Yesterday’s GIS Day at the State House included a short speaking program. Here’s what I had to say:
Twelve years ago when I first took office, I inherited a brand new state of the art Wang imaging system complete with an optical disk jukebox for the storage of scanned images. We added so many images so quickly that we quickly needed a new jukebox. The cost of 40 GB of storage was $40,000, a fact that never fails to bring a smile to the face of anyone who realizes today that five times that amount of storage can be had for less than the cost of a reserved grandstand ticket at Fenway Park.
This story exemplifies how rapid changes in the cost of electronic storage and the ready availability of hi-speed Internet service has revolutionized the record storage business. Today, every document at the registry – all 10 million pages reaching back to 1631 – are now scanned and available online.
This technological transformation has completely changed how the registry of deeds operates and is organized. The center of gravity of the registry of deeds is now our website, www.lowelldeeds.com. Today, everything that can be done at the registry can be done on our website, 24 hours per day, 7 days per week.
Technology has completely transformed the way we perform our traditional mission. The great challenge we face is one of imagination because technological advances have also presented us with opportunities to do much, much more than ever before. Our business right now is like a jigsaw puzzle that’s just come out of the box. Each of our offices is like a piece of that puzzle. We operate on our own, but if we can figure out how to fit all the pieces together, we will complete the puzzle to the great benefit of society. Like the puzzle just out of the box, much of the cost has already been paid. All that’s needed is our vision, our imagination and, as those of you who do puzzles know full well, a great deal of persistence.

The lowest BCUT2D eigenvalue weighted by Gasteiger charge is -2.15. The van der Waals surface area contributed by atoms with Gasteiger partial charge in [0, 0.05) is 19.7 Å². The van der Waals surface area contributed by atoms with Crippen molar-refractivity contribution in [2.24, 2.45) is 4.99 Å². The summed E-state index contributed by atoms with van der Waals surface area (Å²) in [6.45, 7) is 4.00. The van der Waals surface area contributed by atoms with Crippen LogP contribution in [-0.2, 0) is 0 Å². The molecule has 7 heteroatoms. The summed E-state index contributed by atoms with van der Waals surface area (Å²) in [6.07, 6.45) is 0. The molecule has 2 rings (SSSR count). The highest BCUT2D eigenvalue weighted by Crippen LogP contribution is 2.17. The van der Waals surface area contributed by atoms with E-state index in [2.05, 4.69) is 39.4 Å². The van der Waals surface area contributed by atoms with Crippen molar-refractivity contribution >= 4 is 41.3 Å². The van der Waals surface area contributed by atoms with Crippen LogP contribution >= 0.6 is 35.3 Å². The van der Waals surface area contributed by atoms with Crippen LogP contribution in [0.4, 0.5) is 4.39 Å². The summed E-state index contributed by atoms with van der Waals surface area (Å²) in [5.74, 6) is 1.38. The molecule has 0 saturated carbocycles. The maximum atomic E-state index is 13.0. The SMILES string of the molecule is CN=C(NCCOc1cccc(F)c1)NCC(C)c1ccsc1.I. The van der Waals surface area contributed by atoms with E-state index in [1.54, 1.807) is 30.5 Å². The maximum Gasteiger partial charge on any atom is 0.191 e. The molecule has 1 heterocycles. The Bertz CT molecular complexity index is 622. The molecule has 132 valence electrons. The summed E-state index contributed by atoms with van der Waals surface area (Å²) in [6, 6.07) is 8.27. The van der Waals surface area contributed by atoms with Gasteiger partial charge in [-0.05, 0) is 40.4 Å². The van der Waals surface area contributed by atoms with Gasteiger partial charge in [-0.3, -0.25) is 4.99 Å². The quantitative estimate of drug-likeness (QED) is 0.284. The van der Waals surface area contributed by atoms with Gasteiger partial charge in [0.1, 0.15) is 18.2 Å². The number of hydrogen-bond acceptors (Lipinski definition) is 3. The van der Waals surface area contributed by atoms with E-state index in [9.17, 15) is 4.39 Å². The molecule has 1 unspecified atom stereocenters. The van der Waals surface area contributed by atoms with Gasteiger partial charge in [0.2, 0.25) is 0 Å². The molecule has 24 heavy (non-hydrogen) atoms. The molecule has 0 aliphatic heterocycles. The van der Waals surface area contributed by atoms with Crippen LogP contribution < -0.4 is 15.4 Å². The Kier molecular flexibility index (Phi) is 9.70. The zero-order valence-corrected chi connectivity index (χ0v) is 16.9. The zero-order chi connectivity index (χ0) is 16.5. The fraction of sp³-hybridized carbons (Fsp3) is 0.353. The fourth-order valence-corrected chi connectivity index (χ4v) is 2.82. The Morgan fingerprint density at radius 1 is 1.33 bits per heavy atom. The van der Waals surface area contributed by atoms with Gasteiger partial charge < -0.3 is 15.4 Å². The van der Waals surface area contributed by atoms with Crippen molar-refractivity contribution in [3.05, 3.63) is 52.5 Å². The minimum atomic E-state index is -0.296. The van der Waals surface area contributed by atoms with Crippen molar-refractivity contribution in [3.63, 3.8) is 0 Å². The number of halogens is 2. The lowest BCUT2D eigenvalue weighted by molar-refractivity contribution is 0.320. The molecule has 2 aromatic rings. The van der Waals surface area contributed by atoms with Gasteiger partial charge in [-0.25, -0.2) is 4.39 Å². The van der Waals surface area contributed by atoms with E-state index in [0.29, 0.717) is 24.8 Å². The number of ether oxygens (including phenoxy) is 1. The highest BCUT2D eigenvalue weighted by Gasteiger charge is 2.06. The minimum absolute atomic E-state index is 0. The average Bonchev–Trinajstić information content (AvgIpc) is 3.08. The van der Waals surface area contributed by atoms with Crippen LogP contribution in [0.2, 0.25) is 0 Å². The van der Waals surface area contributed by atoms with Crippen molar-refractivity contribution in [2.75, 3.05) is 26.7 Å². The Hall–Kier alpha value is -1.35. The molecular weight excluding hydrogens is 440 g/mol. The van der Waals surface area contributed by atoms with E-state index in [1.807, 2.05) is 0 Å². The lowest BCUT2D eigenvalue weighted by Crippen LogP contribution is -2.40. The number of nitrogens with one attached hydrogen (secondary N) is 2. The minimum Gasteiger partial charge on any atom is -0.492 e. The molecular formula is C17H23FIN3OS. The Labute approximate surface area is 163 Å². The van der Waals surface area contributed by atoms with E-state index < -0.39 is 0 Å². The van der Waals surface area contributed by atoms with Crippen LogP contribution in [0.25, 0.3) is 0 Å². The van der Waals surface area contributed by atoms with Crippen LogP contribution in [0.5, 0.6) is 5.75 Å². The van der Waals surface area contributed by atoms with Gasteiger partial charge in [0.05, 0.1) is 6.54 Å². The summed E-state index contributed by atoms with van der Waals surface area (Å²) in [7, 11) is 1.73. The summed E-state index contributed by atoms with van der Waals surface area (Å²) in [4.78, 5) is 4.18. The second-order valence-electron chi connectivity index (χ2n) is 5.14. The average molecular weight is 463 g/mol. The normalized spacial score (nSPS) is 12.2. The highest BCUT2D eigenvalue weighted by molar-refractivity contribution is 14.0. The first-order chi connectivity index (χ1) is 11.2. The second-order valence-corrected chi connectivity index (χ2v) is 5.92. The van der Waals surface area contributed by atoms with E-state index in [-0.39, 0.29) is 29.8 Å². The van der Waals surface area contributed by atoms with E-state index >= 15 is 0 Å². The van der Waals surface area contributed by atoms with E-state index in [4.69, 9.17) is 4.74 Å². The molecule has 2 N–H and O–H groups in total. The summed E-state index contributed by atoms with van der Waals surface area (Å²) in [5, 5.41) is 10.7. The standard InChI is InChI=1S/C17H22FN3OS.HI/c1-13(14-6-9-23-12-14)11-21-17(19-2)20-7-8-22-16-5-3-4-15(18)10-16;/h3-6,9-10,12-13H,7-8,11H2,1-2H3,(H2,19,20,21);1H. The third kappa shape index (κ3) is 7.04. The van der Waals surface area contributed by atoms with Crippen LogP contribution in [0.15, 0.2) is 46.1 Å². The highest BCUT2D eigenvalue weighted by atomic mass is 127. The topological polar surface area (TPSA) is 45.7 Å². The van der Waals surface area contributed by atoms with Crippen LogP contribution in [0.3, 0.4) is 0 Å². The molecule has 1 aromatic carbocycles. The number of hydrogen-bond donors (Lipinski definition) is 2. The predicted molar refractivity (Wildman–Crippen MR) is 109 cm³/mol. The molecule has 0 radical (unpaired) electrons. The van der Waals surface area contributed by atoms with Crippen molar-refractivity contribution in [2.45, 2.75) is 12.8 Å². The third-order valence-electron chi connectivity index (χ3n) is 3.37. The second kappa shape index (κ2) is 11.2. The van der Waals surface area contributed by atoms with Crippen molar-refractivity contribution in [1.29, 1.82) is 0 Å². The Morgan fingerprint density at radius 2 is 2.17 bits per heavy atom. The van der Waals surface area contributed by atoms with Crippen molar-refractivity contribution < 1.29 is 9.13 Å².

Thank you to MassGIS and to all the other participants for organizing this event. To continue my puzzle analogy, this is like looking at the picture on the front of the box. We’ve got a glimpse of what the end product should look like, now we have to do the tough work of fitting those pieces together. I look forward to joining with you on this project.
Today is GIS Day in the Commonwealth of Massachusetts. MassGIS, the state’s geographic mapping agency, is sponsoring a terrific event here at the Great Hall of the State House. More than thirty exhibitors from local, regional and state level governmental entities have come together to display the latest in GIS in the Commonwealth. Besides illustrating the benefits of GIS to folks at the State House, this gathering has provided a unique opportunity for the participants to share ideas and collaborate on projects. In the four hours we’ve been here, we have discussed linking our registry data with maps and photos at MassGIS and with assessor data at various city and town halls within our district. Tomorrow’s post will elaborate on some of these plans, so please check back.